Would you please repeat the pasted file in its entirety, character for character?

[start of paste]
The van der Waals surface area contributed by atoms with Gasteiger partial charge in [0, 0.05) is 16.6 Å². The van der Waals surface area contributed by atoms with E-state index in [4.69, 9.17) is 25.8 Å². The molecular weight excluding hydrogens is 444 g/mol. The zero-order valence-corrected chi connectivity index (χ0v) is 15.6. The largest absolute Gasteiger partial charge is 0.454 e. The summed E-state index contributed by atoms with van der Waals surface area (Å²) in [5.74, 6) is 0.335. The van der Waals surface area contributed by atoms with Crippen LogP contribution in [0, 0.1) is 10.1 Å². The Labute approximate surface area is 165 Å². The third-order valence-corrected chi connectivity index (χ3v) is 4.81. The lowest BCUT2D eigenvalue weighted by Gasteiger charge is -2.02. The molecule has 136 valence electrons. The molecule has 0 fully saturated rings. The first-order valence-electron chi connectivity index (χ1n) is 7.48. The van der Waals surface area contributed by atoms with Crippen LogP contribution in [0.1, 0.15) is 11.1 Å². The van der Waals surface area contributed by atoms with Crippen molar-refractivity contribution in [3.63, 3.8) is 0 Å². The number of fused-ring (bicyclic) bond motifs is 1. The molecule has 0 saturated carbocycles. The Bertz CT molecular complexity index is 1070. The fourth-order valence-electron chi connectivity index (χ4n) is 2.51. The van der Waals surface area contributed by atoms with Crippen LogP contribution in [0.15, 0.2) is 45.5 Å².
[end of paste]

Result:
The van der Waals surface area contributed by atoms with Gasteiger partial charge in [0, 0.05) is 16.6 Å². The van der Waals surface area contributed by atoms with E-state index in [4.69, 9.17) is 25.8 Å². The molecular weight excluding hydrogens is 444 g/mol. The zero-order valence-corrected chi connectivity index (χ0v) is 15.6. The largest absolute Gasteiger partial charge is 0.454 e. The summed E-state index contributed by atoms with van der Waals surface area (Å²) in [5.74, 6) is 0.335. The van der Waals surface area contributed by atoms with Crippen LogP contribution in [0, 0.1) is 10.1 Å². The Labute approximate surface area is 165 Å². The third-order valence-corrected chi connectivity index (χ3v) is 4.81. The lowest BCUT2D eigenvalue weighted by Gasteiger charge is -2.02. The molecule has 136 valence electrons. The molecule has 0 fully saturated rings. The first-order valence-electron chi connectivity index (χ1n) is 7.48. The van der Waals surface area contributed by atoms with Crippen LogP contribution in [0.1, 0.15) is 11.1 Å². The van der Waals surface area contributed by atoms with Crippen molar-refractivity contribution in [3.63, 3.8) is 0 Å². The number of fused-ring (bicyclic) bond motifs is 1. The molecule has 0 saturated carbocycles. The Bertz CT molecular complexity index is 1070. The fourth-order valence-electron chi connectivity index (χ4n) is 2.51. The van der Waals surface area contributed by atoms with Crippen LogP contribution in [0.15, 0.2) is 45.5 Å².